10. 10. Seventh principle Deciding on what is “appropriate”: • Nature of the information • Harm which may result Types of measures: • Management and organisational • Staff • Physical security • Computer security If using a data processor, the data controller must: • Make sure that they choose a processor who can offer an adequate level of security • Have a written contact in place with the processor • Check that the processor is complying with the security elements of the contract
  11. 11. Eighth principle The eighth principle states that: “Personal data shall not be transferred to a country or territory outside the European Economic Area unless that country or territory ensures an adequate level of protection for the rights and freedoms of data subjects in relation to the processing of personal data”
  12. 12. Eighth principle How to ensure adequacy: • General factors to consider • Non-EEA countries already considered adequate • European Commission model contract clauses • Binding Corporate Rules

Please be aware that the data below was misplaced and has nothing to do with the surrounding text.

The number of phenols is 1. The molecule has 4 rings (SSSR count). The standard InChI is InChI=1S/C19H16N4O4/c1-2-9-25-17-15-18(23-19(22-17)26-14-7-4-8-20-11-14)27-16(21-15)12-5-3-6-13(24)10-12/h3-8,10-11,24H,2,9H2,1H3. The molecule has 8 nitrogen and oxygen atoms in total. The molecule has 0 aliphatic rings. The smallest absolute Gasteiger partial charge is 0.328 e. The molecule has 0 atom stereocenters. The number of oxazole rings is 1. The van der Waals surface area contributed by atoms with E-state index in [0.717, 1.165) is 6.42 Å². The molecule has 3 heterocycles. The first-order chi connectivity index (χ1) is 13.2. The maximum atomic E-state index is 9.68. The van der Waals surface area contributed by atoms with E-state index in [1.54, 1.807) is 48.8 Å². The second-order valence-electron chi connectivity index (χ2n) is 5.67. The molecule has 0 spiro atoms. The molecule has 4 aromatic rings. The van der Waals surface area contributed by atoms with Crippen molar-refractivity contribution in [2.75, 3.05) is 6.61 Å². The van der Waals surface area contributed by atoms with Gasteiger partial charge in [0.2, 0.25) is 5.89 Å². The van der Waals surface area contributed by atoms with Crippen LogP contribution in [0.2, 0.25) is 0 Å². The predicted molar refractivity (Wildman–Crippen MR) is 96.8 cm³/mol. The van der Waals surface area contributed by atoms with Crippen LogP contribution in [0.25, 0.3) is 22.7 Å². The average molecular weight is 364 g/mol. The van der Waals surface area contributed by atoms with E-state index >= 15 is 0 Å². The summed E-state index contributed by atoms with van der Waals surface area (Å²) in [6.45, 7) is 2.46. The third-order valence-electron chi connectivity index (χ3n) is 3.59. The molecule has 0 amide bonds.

13. 13. So how does this apply to the cloud? • Information in the cloud is data because it’s computerised. • Much of the information bodies will use in the cloud is about living identifiable people which says something about them – therefore is personal data. • The people themselves will be data subjects. • Something is going to happen to the personal data – therefore is being processed. • A cloud service purchaser will be the data controller because it will make the decisions about how the personal data is used. • A cloud service provider will be the data processor because it is acting upon the instructions of the data controller. • The cloud service provider will have to provide adequate security (7th principle). • Cloud service providers may transfer personal data outside the EEA (8th principle).